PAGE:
Youth Leaders

I’m rethinking that African proverb: “It takes a village to raise a child”. After last week, I think it may need to be reworded as, “It takes a child to raise a village”.

Of course the youth I met last week weren’t exactly children. They were leaders from Mayors’ Youth Councils and high schools across Niagara who were brought together to take part in “Talk, Teach, Take Action”,  a symposium for young leaders organized by the Business and Education Council.

The unique forum was designed to connect youth leaders in Niagara with local elected officials.

The politicians offered up some sage leadership advice that I wish I had heard when I was their age. However, anyone there who took the time to listen, would have been equally impressed, if not more so, by what the youth had to say.

Pelham’s Mayor Dave Augustyn, advised youth leaders not to wear a mask but to be their authentic selves. He also suggested it was important to build a career not only on one’s talents but also on one’s passions. He himself started out studying physics because he was good at it but ended up majoring in political science – his passion. The importance of having, and staying focused on a vision and goals was also stressed, as was the importance of giving back to one’s community. 

Mayor Damian Goulbourne provided some excellent advice when he suggested that politicians should open up their youth councils to all those who are interested, provide them with a framework, a budget and support, and then basically step aside.

In other sessions throughout the day, these youth leaders also spoke perceptively about ethics and values, the importance of being kind to one another, not gossiping, listening, keeping your promises, sharing the leadership to empower others, accepting that others are different – not wrong, and about the importance of quiet leaders.

But perhaps most impressive was how much these kids knew about important issues, and how much they really cared about one another, their schools, their communities, and disadvantaged third world countries. Their energy and their passion were palpable.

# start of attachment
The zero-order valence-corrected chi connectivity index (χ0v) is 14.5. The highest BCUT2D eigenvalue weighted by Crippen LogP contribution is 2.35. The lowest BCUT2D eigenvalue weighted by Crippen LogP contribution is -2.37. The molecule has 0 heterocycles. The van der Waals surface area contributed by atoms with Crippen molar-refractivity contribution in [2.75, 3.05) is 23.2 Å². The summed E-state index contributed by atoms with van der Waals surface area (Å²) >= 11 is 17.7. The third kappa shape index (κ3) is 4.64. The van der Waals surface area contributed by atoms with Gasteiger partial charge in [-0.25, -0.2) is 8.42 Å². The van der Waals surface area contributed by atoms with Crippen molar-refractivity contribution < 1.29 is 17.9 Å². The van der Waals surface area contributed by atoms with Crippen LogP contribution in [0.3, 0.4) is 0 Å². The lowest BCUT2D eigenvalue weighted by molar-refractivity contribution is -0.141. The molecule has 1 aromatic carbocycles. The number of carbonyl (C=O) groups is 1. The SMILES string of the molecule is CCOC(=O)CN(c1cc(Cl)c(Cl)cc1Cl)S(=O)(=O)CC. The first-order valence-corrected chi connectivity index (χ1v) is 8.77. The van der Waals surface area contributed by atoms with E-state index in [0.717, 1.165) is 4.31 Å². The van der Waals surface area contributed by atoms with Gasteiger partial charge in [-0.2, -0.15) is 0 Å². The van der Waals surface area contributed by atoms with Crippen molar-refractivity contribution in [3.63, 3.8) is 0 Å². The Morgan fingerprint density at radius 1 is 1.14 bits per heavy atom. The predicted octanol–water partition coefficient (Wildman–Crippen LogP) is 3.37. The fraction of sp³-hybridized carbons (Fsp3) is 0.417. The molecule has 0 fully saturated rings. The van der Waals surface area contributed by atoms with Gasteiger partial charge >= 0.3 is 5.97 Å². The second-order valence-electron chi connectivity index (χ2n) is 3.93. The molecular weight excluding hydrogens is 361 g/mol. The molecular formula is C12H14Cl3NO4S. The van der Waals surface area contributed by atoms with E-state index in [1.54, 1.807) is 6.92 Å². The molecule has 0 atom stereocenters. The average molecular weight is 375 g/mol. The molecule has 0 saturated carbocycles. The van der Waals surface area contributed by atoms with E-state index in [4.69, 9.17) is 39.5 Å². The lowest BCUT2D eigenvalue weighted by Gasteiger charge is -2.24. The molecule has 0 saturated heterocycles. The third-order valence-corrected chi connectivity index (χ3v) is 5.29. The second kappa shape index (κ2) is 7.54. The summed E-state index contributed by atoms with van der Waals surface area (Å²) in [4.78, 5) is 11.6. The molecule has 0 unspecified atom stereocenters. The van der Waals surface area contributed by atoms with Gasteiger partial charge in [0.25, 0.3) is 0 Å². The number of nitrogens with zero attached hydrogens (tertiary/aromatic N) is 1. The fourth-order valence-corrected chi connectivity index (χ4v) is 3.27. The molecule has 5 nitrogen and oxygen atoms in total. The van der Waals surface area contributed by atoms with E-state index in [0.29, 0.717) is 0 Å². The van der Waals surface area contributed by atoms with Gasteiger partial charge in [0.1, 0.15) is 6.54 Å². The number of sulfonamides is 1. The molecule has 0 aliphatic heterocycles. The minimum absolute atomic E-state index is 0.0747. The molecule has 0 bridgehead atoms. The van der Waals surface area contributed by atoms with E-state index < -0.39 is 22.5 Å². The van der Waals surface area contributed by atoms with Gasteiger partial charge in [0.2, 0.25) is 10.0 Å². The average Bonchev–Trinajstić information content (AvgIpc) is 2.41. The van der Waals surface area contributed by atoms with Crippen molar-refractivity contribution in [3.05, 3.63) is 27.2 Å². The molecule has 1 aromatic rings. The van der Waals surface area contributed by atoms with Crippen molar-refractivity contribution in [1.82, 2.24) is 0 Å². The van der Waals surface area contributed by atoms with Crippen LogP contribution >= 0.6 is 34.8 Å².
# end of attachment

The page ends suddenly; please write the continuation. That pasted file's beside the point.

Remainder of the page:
While their top issue was the environment and global warming, a close second was the need to motivate and empower youth to get involved and to learn they can make a difference by using their voice. They also talked about the need to teach youth to be more compassionate.

They were remarkably well-informed about issues that matter. When asked about issues there were passionate about, the youth leaders talked about the need for social justice, reducing rural development, increasing physical activity and involvement in the arts, improving childcare, preserving historical sites, bullying, seniors, fishing poachers, sustainable development, finding a cure for AIDs, encouraging healthier food choices, providing leadership training opportunities, and reducing the use of drugs and alcohol.

Most importantly, these young leaders aren’t just talking, they’re taking action with the resourcefulness and creativity that only youth can bring to an initiative.

By way of example, these youth are writing appreciation letters to Canadian soldiers, distributing “Cookies for Courage” to local police officers, paramedics, and firefighters, participating in Cancer’s Relay for Life, fundraising for United Way and AIDS in Africa,  lobbying to save a municipal pool from closing, and promoting “Mullets for Cancer”.

Along the way, they’re also reducing isolation among youth by building a sense of community and connectedness within their own schools with such fun social activities as Wacky Wednesdays, Battle of the Bands, a Kraft Dinner Domino Derby, classroom decorating contests, and the Banana Awards for students who don’t typically get awards.

When politicians asked what they can do to tap the wisdom, energy, and creativity of youth, they were told they should visit schools, attend youth organized events, support activities to involve youth, and show appreciation by recognizing and celebrating the youth who are doing great things. This, they suggested, would reduce intimidation and help kids understand that politicians are good people who really do care.

It was also agreed that more needs to be done to recognize that youth are a valuable asset within a community. Their opinions must be sought and valued.

One particular discussion these young and savvy leaders want to be part of is one that focuses on how to keep young people in Niagara. They recognize that if we don’t focus on innovation, creating jobs, and helping rural youth make connections, one of our greatest assets, our youth, will continue to leave just when we need them the most.

Posted on 04-24-07

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